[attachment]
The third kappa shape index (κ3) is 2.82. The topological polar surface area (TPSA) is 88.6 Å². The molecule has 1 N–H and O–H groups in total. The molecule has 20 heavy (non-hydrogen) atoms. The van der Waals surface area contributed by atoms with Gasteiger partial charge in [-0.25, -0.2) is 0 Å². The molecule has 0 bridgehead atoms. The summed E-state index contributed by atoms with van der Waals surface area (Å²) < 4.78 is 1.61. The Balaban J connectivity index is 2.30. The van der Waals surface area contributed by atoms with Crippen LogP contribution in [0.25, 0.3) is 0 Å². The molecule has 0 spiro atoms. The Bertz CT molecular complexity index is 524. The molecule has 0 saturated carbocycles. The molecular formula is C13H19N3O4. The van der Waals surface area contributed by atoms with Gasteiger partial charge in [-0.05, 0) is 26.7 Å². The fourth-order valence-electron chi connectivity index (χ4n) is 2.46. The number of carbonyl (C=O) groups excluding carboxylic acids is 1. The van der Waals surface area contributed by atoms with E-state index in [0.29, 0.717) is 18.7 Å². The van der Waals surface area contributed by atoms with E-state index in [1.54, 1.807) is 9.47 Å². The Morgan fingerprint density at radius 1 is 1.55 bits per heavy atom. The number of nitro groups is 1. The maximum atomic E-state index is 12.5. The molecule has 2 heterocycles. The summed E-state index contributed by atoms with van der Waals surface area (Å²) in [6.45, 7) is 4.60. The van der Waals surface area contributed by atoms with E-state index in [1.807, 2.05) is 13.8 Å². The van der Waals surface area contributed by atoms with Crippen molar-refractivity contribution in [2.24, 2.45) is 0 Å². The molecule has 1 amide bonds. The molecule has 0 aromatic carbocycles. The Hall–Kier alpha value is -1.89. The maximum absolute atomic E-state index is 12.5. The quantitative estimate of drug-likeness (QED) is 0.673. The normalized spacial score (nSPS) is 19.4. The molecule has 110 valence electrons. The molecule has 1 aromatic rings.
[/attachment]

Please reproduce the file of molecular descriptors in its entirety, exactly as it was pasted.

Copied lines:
The third kappa shape index (κ3) is 2.82. The topological polar surface area (TPSA) is 88.6 Å². The molecule has 1 N–H and O–H groups in total. The molecule has 20 heavy (non-hydrogen) atoms. The van der Waals surface area contributed by atoms with Gasteiger partial charge in [-0.25, -0.2) is 0 Å². The molecule has 0 bridgehead atoms. The summed E-state index contributed by atoms with van der Waals surface area (Å²) < 4.78 is 1.61. The Balaban J connectivity index is 2.30. The van der Waals surface area contributed by atoms with Crippen LogP contribution in [0.25, 0.3) is 0 Å². The molecule has 0 spiro atoms. The Bertz CT molecular complexity index is 524. The molecule has 0 saturated carbocycles. The molecular formula is C13H19N3O4. The van der Waals surface area contributed by atoms with Gasteiger partial charge in [-0.05, 0) is 26.7 Å². The fourth-order valence-electron chi connectivity index (χ4n) is 2.46. The number of carbonyl (C=O) groups excluding carboxylic acids is 1. The van der Waals surface area contributed by atoms with E-state index in [0.29, 0.717) is 18.7 Å². The van der Waals surface area contributed by atoms with E-state index in [1.54, 1.807) is 9.47 Å². The Morgan fingerprint density at radius 1 is 1.55 bits per heavy atom. The number of nitro groups is 1. The maximum atomic E-state index is 12.5. The molecule has 2 heterocycles. The summed E-state index contributed by atoms with van der Waals surface area (Å²) in [6.45, 7) is 4.60. The van der Waals surface area contributed by atoms with E-state index in [1.807, 2.05) is 13.8 Å². The van der Waals surface area contributed by atoms with Crippen molar-refractivity contribution in [2.24, 2.45) is 0 Å². The molecule has 1 amide bonds. The molecule has 0 aromatic carbocycles. The Hall–Kier alpha value is -1.89. The maximum absolute atomic E-state index is 12.5. The quantitative estimate of drug-likeness (QED) is 0.673. The normalized spacial score (nSPS) is 19.4. The molecule has 110 valence electrons. The molecule has 1 aromatic rings.